Confirmation of mutations in PROSC as a novel cause of vitamin B6-dependent epilepsy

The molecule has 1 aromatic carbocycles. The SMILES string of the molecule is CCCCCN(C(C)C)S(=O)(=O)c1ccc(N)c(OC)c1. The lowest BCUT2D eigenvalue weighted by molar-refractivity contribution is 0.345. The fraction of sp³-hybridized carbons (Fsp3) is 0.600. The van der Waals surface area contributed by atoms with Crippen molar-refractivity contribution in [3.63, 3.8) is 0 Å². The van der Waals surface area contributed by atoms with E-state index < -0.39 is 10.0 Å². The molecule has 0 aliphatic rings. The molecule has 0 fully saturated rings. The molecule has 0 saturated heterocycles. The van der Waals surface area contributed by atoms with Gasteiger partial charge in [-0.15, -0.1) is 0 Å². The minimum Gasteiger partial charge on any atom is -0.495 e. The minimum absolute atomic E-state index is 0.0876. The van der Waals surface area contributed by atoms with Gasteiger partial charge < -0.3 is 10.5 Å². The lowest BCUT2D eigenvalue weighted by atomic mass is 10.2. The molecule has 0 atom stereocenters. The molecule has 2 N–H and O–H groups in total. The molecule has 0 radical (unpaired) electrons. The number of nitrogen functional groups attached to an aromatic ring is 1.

Vitamin-B6-dependent epilepsies are a heterogenous group of treatable disorders due to mutations in several genes (ALDH7A1, PNPO, ALPL or ALDH4A1). In neonatal seizures, defects in ALDH7A1 and PNPO explain a major fraction of cases. Very recently biallelic mutations in PROSC were shown to be a novel cause in five families. We identified four further unrelated patients harbouring a total of six different mutations, including four novel disease mutations. Vitamin B6 plasma profiles on pyridoxine did not enable the differentiation of patients with PROSC mutations. All four patients were normocephalic and had normal cranial imaging. Pyridoxine monotherapy allowed complete seizure control in one, while two patients had occasional febrile or afebrile seizures and one needed additional valproate therapy for photosensitive seizures. Two patients underwent a controlled pyridoxine withdrawal with signs of encephalopathy within a couple of days. Three had favourable outcome with normal intellectual properties at age 12.5, 15.5 and 30 years, respectively, while one child had marked developmental delay at age 27 months. The clinical and electroencephalographic phenotype in patients with PROSC mutations was indistinguishable from ALDH7A1 and PNPO deficiency. We therefore confirm PROSC as a novel gene for vitamin-B6-dependent epilepsy and delineate a non-specific plasma vitamin B6 profile under pyridoxine treatment.